Buffett appeared vexed that his diligent efforts to grow Berkshire’s business value over a fifteen-year period had been matched stride for stride by a lump of shiny metal requiring no business acumen at all. He promised his shareholders he would continue to do his best but warned, “You should understand that external conditions affecting the stability of currency may very well be the most important factor in determining whether there are any real rewards from your investment in Berkshire Hathaway.”
As it turned out, the ink was barely dry on this gloomy assessment when gold began a lengthy period of decline that tested the conviction of even its most fervent devotees. Fifteen years later, gold prices were 25% lower, and even after thirty-one years (1980–2010), had failed to keep pace with rising consumer prices. By year-end 2011, gold’s appreciation over thirty-two years finally exceeded the rate of inflation (205% vs. 195%) but still trailed well behind the total return on one-month Treasury bills (398%).
Perhaps to compensate for his past reticence on the subject, Buffett has devoted a considerable portion of his forthcoming shareholder letter (usually released in mid-March) to the merits of gold.
With his customary gift for explaining complex issues in the simplest manner, Buffett deftly presents a two-pronged argument. Like a sympathetic talk show host, he quickly acknowledges the darkest fears among gold enthusiasts—the prospect of currency manipulation and persistent inflation. He points out that the US dollar has lost 86% of its value since he took control of Berkshire Hathaway in 1965 and states unequivocally, “I do not like currency-based investments.”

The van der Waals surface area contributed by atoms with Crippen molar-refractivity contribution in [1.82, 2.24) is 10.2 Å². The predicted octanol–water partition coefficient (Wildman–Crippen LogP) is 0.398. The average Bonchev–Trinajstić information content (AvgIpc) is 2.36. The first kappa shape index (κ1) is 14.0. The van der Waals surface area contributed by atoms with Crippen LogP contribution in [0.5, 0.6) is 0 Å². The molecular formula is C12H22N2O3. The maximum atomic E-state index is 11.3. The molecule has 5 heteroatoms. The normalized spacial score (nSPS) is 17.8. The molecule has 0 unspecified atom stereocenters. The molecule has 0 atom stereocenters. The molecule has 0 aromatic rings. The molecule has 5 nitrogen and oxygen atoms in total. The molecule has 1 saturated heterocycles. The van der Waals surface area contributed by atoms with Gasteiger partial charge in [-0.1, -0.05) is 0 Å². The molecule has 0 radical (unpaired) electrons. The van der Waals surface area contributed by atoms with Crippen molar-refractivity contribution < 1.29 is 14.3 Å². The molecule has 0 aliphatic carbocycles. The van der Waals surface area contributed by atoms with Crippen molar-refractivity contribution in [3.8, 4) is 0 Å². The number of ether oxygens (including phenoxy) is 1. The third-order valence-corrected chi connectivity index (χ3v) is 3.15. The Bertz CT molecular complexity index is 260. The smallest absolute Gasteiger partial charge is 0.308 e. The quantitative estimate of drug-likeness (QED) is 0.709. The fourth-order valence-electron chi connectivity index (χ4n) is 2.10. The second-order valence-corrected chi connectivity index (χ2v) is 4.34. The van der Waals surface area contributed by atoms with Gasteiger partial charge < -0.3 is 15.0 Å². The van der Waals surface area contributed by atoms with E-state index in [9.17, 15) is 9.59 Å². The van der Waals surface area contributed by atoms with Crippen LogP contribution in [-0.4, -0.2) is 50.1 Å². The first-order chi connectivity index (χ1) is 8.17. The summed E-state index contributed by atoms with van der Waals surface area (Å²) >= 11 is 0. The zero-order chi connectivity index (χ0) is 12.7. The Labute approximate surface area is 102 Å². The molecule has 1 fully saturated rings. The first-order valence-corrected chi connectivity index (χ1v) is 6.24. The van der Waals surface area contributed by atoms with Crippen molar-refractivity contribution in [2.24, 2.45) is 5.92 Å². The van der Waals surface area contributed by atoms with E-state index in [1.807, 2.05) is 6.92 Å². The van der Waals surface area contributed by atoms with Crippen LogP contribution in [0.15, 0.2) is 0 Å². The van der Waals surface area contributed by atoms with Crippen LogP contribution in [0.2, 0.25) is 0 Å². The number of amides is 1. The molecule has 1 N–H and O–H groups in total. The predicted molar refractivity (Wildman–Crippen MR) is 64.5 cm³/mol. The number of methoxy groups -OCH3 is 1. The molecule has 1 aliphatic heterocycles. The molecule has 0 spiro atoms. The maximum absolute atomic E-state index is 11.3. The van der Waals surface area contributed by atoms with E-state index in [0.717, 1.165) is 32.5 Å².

But where gold advocates see a safe harbor, Buffett sees just a different set of rocks to crash into. Since gold generates no return, the only source of appreciation for today’s anxious purchaser is the buyer of tomorrow who is even more fearful.
Buffett completes the argument by asking the reader to compare the long-run potential of two portfolios. The first holds all the gold in the world (worth roughly $9.6 trillion) while the second owns all the cropland in America plus the equivalent of sixteen ExxonMobils plus $1 trillion for “walking around money.” Brushing aside the squabbles over monetary theory, Buffett calmly points out that the first portfolio will produce absolutely nothing over the next century while the second will generate a river of corn, cotton, and petroleum products. People will exchange their labor for these goods regardless of whether the currency is “gold, seashells, or shark’s teeth.” (Nobel laureate Milton Friedman has pointed out that Yap Islanders got along very well with a currency consisting of enormous stone wheels that were rarely moved.)
When Buffett assumed control of Berkshire Hathaway in 1965, the book value was $19 per share, or roughly half an ounce of gold. Using the cash flow from existing businesses and reinvesting in new ones, Berkshire has grown into a substantial enterprise with a book value at year-end 2010 of $95,453 per share. The half-ounce of gold is still a half-ounce and has never generated a dime that could have been invested in more gold.
Few of us can hope to duplicate Buffett’s record of business success, but the underlying principles of reinvestment and compound interest require no special knowledge. Every financial professional can point to individuals who have accumulated substantial real wealth from investment in farms, businesses, or real estate, and sometimes the success stories turn up in unlikely places. (See “The Millionaire Next Door.”)
Where are the fortunes created from gold?